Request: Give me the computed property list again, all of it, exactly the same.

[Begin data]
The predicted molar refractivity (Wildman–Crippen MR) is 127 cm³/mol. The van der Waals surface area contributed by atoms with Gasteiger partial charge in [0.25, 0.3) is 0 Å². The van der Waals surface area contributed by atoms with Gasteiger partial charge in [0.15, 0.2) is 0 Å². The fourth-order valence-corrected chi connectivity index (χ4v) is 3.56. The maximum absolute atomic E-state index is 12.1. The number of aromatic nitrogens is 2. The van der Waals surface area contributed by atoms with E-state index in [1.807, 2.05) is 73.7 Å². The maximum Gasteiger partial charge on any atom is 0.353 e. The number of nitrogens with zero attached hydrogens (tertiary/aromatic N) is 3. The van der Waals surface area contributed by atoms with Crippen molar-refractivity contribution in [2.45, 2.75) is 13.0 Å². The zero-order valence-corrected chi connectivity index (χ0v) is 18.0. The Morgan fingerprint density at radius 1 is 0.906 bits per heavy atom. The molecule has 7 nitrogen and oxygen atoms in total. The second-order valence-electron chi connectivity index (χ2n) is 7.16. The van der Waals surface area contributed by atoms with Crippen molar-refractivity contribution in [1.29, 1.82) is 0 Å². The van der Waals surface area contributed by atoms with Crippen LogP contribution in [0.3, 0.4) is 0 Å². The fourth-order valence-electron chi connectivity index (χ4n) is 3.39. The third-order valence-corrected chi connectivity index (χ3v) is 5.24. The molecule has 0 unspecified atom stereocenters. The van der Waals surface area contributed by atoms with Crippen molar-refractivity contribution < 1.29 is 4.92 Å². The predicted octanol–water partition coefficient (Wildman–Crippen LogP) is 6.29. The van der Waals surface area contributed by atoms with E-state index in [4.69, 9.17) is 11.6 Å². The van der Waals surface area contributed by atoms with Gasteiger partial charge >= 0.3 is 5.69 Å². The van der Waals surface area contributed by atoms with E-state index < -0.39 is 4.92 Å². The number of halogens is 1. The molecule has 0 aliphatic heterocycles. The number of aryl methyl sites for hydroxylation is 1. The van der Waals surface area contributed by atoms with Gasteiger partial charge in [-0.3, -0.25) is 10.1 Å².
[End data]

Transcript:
The predicted molar refractivity (Wildman–Crippen MR) is 127 cm³/mol. The van der Waals surface area contributed by atoms with Gasteiger partial charge in [0.25, 0.3) is 0 Å². The van der Waals surface area contributed by atoms with Gasteiger partial charge in [0.15, 0.2) is 0 Å². The fourth-order valence-corrected chi connectivity index (χ4v) is 3.56. The maximum absolute atomic E-state index is 12.1. The number of aromatic nitrogens is 2. The van der Waals surface area contributed by atoms with E-state index in [1.807, 2.05) is 73.7 Å². The maximum Gasteiger partial charge on any atom is 0.353 e. The number of nitrogens with zero attached hydrogens (tertiary/aromatic N) is 3. The van der Waals surface area contributed by atoms with Crippen molar-refractivity contribution in [2.45, 2.75) is 13.0 Å². The zero-order valence-corrected chi connectivity index (χ0v) is 18.0. The Morgan fingerprint density at radius 1 is 0.906 bits per heavy atom. The molecule has 7 nitrogen and oxygen atoms in total. The second-order valence-electron chi connectivity index (χ2n) is 7.16. The van der Waals surface area contributed by atoms with Crippen molar-refractivity contribution in [1.29, 1.82) is 0 Å². The van der Waals surface area contributed by atoms with Crippen LogP contribution in [0.3, 0.4) is 0 Å². The fourth-order valence-electron chi connectivity index (χ4n) is 3.39. The third-order valence-corrected chi connectivity index (χ3v) is 5.24. The molecule has 0 unspecified atom stereocenters. The van der Waals surface area contributed by atoms with Crippen molar-refractivity contribution < 1.29 is 4.92 Å². The predicted octanol–water partition coefficient (Wildman–Crippen LogP) is 6.29. The van der Waals surface area contributed by atoms with E-state index in [4.69, 9.17) is 11.6 Å². The van der Waals surface area contributed by atoms with Gasteiger partial charge >= 0.3 is 5.69 Å². The van der Waals surface area contributed by atoms with E-state index < -0.39 is 4.92 Å². The number of halogens is 1. The molecule has 0 aliphatic heterocycles. The number of aryl methyl sites for hydroxylation is 1. The van der Waals surface area contributed by atoms with Gasteiger partial charge in [-0.3, -0.25) is 10.1 Å².